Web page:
This morning, I read an article on Inside Higher Ed, regarding a new study of political attitudes in academia, which got me thinking. ...
Years ago, during my Master's program, I had a good friend. I ended renting a studio apartment in the same building as he, leading to us spending even more time together. We were both studying the same thing, took many classes together, and found a degree of affinity toward each other within that context. But, we were very different. He was a conservative Christian, and I was not.
Should that have affected our friendship? Surely it did, but not to the extent of preventing it. Rather, I came to the realization that my expectations of our friendship should remain within the context that we shared. I recognized that our friendship would not, and should not extend to discussions of a political or religious nature. Sometimes, when two people disagree about matters, they can still be topics of conversation. In this case, however, I think our views were so disparate that such a conversation would not have been fruitful or enlightening.
That did not make him a bad person, or an evil one (though I might find myself at times vehemently opposing something he would support). I wished him well in life, I was pleased by his successes, and saddened by his difficulties, as I hope he was by mine. Surely it was not a matter of my repressing my own views, but rather one of suppressing them for an appropriate context. If I go to the grocery store, does it matter what the checker thinks of Kosovo or Sudan, Iraq or Iran? What matters in that context is whether or not my items are scanned efficiently.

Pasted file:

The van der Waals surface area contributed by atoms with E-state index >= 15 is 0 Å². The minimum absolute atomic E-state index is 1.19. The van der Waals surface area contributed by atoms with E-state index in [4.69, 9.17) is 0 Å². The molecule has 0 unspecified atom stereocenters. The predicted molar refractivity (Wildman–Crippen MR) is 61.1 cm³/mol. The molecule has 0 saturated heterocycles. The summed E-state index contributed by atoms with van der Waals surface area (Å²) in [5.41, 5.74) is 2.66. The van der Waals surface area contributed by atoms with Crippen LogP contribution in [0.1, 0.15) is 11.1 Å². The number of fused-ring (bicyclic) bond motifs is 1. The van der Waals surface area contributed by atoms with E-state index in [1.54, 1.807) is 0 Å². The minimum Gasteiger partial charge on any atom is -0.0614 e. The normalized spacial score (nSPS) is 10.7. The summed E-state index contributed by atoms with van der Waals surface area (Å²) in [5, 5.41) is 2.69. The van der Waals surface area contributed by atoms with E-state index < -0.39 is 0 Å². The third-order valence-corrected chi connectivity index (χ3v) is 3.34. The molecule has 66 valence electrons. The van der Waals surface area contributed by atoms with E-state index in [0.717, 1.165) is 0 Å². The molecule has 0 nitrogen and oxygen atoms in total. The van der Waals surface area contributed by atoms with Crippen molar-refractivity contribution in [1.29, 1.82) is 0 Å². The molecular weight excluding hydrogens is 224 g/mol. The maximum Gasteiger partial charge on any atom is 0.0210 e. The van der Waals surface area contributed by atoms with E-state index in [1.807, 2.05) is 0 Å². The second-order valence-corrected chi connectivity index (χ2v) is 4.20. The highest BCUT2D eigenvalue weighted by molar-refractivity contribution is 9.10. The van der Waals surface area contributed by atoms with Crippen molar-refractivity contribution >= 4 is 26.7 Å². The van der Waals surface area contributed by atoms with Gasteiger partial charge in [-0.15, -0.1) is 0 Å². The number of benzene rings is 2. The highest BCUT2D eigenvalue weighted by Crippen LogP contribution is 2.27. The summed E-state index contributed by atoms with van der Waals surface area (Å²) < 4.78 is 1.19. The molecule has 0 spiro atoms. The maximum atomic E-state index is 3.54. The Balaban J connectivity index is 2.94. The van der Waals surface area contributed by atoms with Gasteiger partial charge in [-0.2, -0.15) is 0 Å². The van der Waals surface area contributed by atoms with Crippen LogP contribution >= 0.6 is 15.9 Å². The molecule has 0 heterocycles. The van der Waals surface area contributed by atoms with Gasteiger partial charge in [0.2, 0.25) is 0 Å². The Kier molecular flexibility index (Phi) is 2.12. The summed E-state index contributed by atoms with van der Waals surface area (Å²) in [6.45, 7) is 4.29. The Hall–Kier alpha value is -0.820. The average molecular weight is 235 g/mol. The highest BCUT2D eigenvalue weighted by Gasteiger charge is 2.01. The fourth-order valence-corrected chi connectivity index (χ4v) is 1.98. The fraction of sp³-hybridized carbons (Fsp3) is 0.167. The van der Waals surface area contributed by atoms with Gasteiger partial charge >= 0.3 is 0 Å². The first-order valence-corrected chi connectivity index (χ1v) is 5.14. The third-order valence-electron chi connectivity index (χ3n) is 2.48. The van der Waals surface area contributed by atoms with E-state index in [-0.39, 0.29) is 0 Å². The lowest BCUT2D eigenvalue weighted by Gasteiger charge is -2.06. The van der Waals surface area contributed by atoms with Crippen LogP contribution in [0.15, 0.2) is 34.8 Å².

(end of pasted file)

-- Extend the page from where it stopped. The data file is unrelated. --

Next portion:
A few years ago, when serving as graduate student representative to the faculty senate, one item on the agenda was a resolution to oppose the Iraq war. As I remember it, I was sympathetic to the wording of the resolution, but I was uncertain whether it was the appropriate venue for faculty to present these ideas. In part this was motivated by my belief that matters of national and international politics was outside the purview of the faculty senate, in part because it smacked of imposing ideological orthodoxy on the campus, and frankly in part because it seemed a relatively meaningless gesture (did Washington politicians really care what California university professors thought of their policies? -- in terms of the neo-con establishment, surely not!)
I applaud one conclusion of the study cited in the article above, which, as reported, presents a strong call for professors to be willing to present ideas that may upset some students. But I also recognize that this depends upon context. We can easily offend students any time we like. The question is to what end is our upsetting our students aimed? We do have an obligation to act within society, never to be silent in the face of injustice. How and when this is done, not whether, is the hard question.